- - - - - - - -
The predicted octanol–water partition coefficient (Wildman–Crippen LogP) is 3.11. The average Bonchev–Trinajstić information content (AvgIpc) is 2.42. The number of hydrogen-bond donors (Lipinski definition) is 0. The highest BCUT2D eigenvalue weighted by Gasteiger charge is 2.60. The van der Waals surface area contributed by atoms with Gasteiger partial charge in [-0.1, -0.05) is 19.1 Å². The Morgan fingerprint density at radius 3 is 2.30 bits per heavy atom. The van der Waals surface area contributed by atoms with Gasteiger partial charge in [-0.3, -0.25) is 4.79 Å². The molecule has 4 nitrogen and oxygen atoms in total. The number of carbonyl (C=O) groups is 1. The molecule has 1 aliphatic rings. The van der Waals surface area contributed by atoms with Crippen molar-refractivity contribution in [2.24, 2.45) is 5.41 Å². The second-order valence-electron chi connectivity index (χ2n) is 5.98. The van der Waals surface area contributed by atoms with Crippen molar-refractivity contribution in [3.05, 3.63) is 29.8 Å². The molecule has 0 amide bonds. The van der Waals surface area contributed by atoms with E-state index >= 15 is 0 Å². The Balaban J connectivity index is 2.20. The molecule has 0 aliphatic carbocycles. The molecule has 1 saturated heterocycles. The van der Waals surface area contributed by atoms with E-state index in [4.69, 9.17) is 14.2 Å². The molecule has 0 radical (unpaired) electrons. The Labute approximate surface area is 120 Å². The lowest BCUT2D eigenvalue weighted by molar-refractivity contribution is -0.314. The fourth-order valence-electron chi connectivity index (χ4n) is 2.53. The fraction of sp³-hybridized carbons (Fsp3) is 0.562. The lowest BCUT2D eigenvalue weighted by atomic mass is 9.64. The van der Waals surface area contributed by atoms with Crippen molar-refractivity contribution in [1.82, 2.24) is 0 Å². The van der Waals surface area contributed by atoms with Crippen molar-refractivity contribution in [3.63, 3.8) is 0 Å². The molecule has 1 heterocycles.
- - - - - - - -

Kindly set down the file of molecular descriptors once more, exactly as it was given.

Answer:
The predicted octanol–water partition coefficient (Wildman–Crippen LogP) is 3.11. The average Bonchev–Trinajstić information content (AvgIpc) is 2.42. The number of hydrogen-bond donors (Lipinski definition) is 0. The highest BCUT2D eigenvalue weighted by Gasteiger charge is 2.60. The van der Waals surface area contributed by atoms with Gasteiger partial charge in [-0.1, -0.05) is 19.1 Å². The Morgan fingerprint density at radius 3 is 2.30 bits per heavy atom. The van der Waals surface area contributed by atoms with Gasteiger partial charge in [-0.3, -0.25) is 4.79 Å². The molecule has 4 nitrogen and oxygen atoms in total. The number of carbonyl (C=O) groups is 1. The molecule has 1 aliphatic rings. The van der Waals surface area contributed by atoms with Crippen molar-refractivity contribution in [2.24, 2.45) is 5.41 Å². The second-order valence-electron chi connectivity index (χ2n) is 5.98. The van der Waals surface area contributed by atoms with Crippen molar-refractivity contribution in [3.05, 3.63) is 29.8 Å². The molecule has 0 amide bonds. The van der Waals surface area contributed by atoms with E-state index >= 15 is 0 Å². The Balaban J connectivity index is 2.20. The molecule has 0 aliphatic carbocycles. The molecule has 1 saturated heterocycles. The van der Waals surface area contributed by atoms with E-state index in [4.69, 9.17) is 14.2 Å². The molecule has 0 radical (unpaired) electrons. The Labute approximate surface area is 120 Å². The lowest BCUT2D eigenvalue weighted by molar-refractivity contribution is -0.314. The fourth-order valence-electron chi connectivity index (χ4n) is 2.53. The fraction of sp³-hybridized carbons (Fsp3) is 0.562. The lowest BCUT2D eigenvalue weighted by atomic mass is 9.64. The van der Waals surface area contributed by atoms with Crippen molar-refractivity contribution in [1.82, 2.24) is 0 Å². The van der Waals surface area contributed by atoms with Crippen molar-refractivity contribution in [3.63, 3.8) is 0 Å². The molecule has 1 heterocycles.